Every once in a while, along comes a novel that won't leave you, that keeps you up at night contemplating important questions.Williams has constructed a novel that fits beautifully into this category. Based on real and imagined events set in the DNC and Uganda, this novel follows Sabine, a burned out aid worker who currently works in an animal shelter in Germany, Rose, a one armed Ugandan woman who was formerly abducted by the Lord's Resistance Army, and Lily, a young girl doing volunteer work in Uganda, and Sabine's niece. When Lily does not return home as scheduled, Sabine races to Africa to see if she can find her, fearing the worst. What follows is a tromp through LRA battlegrounds, fighting through bureaucratic minefields with Rose and her boss.Both Rose and Sabine are looking for someone lost in their lives that they care deeply about. Williams has achingly sketched the principal characters with such a fine point pen, that they leap off the page, making us invested in their futures.There is so much to discuss and learn in this book that it is perfect for book groups. My only gripe is the open ended conclusion to the book, which left me angry as I needed more closure. However, it is a small price to pay for a book of such depth..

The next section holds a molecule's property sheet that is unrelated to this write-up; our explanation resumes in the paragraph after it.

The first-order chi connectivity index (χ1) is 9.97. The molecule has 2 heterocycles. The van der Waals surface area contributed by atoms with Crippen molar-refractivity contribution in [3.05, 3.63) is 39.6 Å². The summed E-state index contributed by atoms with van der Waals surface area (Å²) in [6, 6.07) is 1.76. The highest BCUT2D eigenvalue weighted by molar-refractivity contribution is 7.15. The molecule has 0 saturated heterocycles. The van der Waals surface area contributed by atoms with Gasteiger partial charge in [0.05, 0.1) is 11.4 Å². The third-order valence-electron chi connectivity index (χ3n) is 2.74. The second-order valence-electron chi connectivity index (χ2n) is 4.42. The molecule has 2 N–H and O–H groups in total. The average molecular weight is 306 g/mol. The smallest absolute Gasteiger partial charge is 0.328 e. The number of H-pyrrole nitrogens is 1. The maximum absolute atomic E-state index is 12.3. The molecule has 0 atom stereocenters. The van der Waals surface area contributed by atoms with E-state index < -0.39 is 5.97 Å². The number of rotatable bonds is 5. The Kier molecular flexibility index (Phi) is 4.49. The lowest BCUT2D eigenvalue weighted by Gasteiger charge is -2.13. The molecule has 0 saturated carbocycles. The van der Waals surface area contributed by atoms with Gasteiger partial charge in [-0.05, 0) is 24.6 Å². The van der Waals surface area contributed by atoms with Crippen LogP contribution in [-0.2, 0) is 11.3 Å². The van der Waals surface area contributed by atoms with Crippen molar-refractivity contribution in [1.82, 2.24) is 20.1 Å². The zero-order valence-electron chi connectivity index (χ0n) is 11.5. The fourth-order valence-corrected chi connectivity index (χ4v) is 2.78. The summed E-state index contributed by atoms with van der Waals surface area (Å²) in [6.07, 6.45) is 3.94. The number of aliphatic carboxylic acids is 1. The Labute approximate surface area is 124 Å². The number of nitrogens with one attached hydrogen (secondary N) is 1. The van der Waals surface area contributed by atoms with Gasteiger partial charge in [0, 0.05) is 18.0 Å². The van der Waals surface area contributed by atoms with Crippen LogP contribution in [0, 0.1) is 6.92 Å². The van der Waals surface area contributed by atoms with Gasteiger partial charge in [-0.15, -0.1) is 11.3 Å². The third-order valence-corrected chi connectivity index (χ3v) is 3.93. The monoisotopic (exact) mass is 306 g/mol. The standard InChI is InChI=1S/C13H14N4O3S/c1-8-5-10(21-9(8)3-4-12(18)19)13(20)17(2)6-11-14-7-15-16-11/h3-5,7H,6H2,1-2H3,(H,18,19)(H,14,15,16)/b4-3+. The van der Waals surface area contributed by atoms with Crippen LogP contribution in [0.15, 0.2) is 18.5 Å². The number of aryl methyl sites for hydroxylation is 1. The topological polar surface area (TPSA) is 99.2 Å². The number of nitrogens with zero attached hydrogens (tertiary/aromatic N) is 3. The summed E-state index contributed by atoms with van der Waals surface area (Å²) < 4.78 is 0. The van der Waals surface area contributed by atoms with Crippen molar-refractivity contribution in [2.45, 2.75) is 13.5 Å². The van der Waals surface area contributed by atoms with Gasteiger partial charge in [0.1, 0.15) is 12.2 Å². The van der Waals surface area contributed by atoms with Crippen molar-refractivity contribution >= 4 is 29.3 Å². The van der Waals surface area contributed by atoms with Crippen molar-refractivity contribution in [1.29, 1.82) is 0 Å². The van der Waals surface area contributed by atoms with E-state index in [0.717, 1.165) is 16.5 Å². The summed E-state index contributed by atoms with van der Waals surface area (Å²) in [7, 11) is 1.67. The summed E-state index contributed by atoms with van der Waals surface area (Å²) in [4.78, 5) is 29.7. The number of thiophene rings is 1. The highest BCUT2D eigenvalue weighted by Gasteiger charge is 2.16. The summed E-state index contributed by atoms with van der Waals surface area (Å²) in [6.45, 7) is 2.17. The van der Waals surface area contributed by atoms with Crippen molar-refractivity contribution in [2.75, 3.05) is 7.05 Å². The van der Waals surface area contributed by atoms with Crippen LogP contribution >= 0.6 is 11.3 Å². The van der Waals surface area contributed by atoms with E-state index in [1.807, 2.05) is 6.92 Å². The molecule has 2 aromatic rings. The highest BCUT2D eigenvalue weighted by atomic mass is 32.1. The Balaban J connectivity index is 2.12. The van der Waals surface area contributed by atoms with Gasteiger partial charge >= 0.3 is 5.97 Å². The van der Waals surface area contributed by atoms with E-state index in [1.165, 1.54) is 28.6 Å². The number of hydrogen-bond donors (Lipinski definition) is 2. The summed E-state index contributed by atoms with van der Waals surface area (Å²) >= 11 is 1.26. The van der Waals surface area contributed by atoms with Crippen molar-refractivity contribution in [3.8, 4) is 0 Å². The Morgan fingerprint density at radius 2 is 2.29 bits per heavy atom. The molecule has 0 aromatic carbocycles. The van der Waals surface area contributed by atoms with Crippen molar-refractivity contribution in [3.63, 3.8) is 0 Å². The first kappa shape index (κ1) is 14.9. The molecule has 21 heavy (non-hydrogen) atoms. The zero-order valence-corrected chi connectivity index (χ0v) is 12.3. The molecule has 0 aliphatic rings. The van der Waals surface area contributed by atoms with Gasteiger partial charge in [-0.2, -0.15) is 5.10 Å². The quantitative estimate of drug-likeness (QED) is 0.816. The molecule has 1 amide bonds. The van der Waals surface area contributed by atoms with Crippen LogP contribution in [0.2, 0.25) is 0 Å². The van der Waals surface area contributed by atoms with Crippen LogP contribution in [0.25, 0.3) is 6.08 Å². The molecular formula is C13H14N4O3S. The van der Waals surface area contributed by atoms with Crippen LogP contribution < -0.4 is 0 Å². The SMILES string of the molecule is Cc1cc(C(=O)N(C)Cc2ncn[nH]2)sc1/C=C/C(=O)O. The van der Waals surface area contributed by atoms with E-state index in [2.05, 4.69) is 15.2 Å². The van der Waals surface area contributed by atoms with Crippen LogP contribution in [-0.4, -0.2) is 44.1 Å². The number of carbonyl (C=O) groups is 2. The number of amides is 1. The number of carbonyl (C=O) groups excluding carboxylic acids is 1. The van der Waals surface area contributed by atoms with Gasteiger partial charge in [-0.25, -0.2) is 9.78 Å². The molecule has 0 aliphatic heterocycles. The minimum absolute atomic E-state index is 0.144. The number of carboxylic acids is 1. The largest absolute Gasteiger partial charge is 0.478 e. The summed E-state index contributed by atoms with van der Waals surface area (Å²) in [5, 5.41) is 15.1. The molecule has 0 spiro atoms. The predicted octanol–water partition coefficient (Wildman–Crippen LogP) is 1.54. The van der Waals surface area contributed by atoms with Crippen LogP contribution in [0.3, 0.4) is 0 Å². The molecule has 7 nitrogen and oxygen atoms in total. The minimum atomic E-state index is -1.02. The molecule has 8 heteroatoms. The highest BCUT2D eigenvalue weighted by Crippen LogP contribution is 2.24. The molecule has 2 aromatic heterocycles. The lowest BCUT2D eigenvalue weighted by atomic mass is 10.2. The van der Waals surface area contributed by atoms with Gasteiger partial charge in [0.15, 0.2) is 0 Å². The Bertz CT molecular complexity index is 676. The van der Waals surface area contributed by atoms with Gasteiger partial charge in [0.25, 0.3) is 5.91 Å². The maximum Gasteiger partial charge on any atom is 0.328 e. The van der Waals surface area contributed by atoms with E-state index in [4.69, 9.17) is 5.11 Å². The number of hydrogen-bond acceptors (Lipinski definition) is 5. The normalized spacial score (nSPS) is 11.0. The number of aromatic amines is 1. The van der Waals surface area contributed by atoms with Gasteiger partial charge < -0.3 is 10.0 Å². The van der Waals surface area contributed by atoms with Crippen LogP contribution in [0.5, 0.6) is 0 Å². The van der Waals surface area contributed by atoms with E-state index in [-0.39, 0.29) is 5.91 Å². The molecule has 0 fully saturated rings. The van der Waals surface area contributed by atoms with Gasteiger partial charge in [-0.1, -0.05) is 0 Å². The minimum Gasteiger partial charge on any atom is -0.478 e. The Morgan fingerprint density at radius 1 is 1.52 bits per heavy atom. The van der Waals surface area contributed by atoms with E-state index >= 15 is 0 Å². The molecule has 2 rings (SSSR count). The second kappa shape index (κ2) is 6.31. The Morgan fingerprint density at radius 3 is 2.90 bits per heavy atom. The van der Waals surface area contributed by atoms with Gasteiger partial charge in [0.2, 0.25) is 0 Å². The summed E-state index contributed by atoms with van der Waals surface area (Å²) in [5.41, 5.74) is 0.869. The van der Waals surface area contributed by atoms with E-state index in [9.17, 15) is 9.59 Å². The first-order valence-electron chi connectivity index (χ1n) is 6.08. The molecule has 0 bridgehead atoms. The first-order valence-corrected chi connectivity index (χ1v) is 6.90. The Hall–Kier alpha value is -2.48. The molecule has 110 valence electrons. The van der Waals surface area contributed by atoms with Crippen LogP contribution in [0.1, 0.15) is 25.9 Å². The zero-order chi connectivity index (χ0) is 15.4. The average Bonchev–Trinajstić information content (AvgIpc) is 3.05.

Profile Image for Mel.
688 reviews38 followers
January 14, 2018
Absolutely stunning. Fans of Bianca Marais’ Hum If You Don’t Know the Words or Lesley Arimah’s What it Means When a Man Falls from the Sky will like this. Written with the complexities of a Karin Slaughter mystery and the human agony of MR Carey’s Girl with All the Gifts— Williams follows Sabine, a German aid worker turned pet shelter employee, whose American niece Lily, daughter of Sabine’s deceased sister Hannah, has gone missing during her first aid mission in Uganda. Rose, a shattered soul who made it out of Ugandan rebel camps after nearly a decade, is missing her beau, Ocen, the twin of Rose’s first boyfriend who was also taken to the LRA camps years before. After her ultimate “burnout” Sabine is forced to fly back to the familiar Kitgum, Uganda to set out in search of her niece in spite of the lackluster help offered by local and international authorities.